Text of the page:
Advent is season for listening and waiting for the Lord

Listen in prayer. Rest in God. Trust that Jesus is coming.

Those simple but profound actions help prepare hearts to celebrate the true meaning of Christmas – the birth of our Lord, advised a deacon and a priest of the archdiocese.

"We live in a very distracted culture, fast paced, easily bored," said Deacon James Keating, director of the archdiocese’s permanent diaconate and director of theological formation at the Institute for Priestly Formation (IPF) in Omaha.

"We need to become more fastened to the supernatural, not as something else to do but as the very definition of our lives, said the deacon, also a member of St. Margaret Mary Parish in Omaha.

Encouraging people to attach themselves to God is the primary goal of an Advent morning presentation that Deacon Keating and other leaders of IPF have given annually the last several years. This year’s event will be at Christ the King Parish in Omaha, and will include 8:15 a.m. Mass, a continental breakfast, short presentations, silent prayer before the Eucharist and opportunities to share faith experiences.

Both Deacon Keating and Father James Rafferty, IPF’s director of communication and mission, emphasized that Advent should be centered on God.

"It’s helpful for us at Advent to recognize the need for God, and to call out to him and listen for his love," Father Rafferty said. "He’s aching for us to invite him more into our hearts, lives and experiences."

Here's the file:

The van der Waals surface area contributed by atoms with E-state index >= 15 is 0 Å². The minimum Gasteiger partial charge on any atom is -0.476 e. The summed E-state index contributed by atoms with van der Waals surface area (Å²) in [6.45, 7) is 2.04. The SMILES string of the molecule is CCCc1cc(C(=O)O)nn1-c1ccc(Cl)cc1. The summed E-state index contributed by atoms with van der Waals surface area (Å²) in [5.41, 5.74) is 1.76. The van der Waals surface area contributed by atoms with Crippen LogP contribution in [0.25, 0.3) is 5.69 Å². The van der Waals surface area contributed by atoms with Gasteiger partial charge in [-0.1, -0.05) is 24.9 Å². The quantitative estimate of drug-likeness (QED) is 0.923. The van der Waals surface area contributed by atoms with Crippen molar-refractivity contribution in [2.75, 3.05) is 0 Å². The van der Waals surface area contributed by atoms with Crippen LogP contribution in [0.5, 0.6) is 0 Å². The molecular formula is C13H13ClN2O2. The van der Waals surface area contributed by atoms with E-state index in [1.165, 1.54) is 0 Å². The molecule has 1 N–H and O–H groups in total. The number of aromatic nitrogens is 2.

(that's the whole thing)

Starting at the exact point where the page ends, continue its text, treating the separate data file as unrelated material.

"Advent is a gift the church gives to its people each year, and to the culture if they would welcome its beauty," said Deacon Keating, "so as to rest in prayer, preparing the heart to welcome the coming of God. Without silence, rest, receptivity, no one can fully receive the love of God."

But the busyness of the season can be distracting, Father Rafferty said. Attention given to purchasing gifts, going to parties, preparing elaborate dinners and other activities can begin to take precedence over the necessary quiet, he said.

Simple practices can bring the focus back to preparing to celebrate the Savior’s birth, he said. Prayerfully and progressively lighting the four candles of the Advent wreath in the four weeks before Christmas reminds people first of how dark life is without God, and ends with a "crescendo of light," Father Rafferty said.

Spending a few minutes or more with Scripture each day of Advent – including the liturgical readings from Isaiah and the Gospels as John the Baptist proclaims the coming of one greater than himself – can help people ready themselves to receive God’s grace at Christmas and beyond, he said.

And meditating on how Mary and Joseph prepared for the Lord coming into their lives can bring new insights and blessings, he said.

Deacon Keating recalled one Advent when his family helped decorate the church for Christmas. They began to realize that "such actions ought to define our interior life as well," he said. "We ought to always be attentive, to prepare a space for Christ, to host him, if you will, and therefore to receive his presence deeply."

That conversion of heart and the powerful presence of Christ inspires people to make a gift of self for others, which is one of the greatest gifts any community can receive, Deacon Keating said.

That is what Mary and Joseph did, and what everyone is called to, Father Rafferty said.

"Mary and Joseph offered themselves to Jesus Christ," he said. "That’s the same invitation for every baptized person, to offer our lives to Jesus Christ, and to have his love radiate from us to the rest of the world. We are at his disposal for the good of the world."

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